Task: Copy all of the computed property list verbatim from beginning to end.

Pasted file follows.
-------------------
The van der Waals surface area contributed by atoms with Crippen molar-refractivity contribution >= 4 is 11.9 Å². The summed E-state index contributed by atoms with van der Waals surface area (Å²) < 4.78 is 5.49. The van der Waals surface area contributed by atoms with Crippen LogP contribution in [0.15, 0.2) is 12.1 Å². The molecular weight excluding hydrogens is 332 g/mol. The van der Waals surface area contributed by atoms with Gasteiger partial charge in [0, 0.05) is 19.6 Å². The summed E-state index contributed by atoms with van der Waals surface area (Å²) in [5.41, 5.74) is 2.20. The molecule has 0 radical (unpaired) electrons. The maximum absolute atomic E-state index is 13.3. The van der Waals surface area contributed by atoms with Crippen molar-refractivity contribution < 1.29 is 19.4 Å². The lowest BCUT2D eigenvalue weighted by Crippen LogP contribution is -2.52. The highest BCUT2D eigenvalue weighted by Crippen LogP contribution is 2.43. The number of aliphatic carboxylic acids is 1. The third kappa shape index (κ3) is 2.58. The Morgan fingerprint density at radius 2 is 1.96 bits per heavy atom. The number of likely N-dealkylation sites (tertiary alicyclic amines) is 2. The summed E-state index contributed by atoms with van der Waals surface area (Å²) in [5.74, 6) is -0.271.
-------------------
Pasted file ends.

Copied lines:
The van der Waals surface area contributed by atoms with Crippen molar-refractivity contribution >= 4 is 11.9 Å². The summed E-state index contributed by atoms with van der Waals surface area (Å²) < 4.78 is 5.49. The van der Waals surface area contributed by atoms with Crippen LogP contribution in [0.15, 0.2) is 12.1 Å². The molecular weight excluding hydrogens is 332 g/mol. The van der Waals surface area contributed by atoms with Gasteiger partial charge in [0, 0.05) is 19.6 Å². The summed E-state index contributed by atoms with van der Waals surface area (Å²) in [5.41, 5.74) is 2.20. The molecule has 0 radical (unpaired) electrons. The maximum absolute atomic E-state index is 13.3. The van der Waals surface area contributed by atoms with Crippen molar-refractivity contribution < 1.29 is 19.4 Å². The lowest BCUT2D eigenvalue weighted by Crippen LogP contribution is -2.52. The highest BCUT2D eigenvalue weighted by Crippen LogP contribution is 2.43. The number of aliphatic carboxylic acids is 1. The third kappa shape index (κ3) is 2.58. The Morgan fingerprint density at radius 2 is 1.96 bits per heavy atom. The number of likely N-dealkylation sites (tertiary alicyclic amines) is 2. The summed E-state index contributed by atoms with van der Waals surface area (Å²) in [5.74, 6) is -0.271.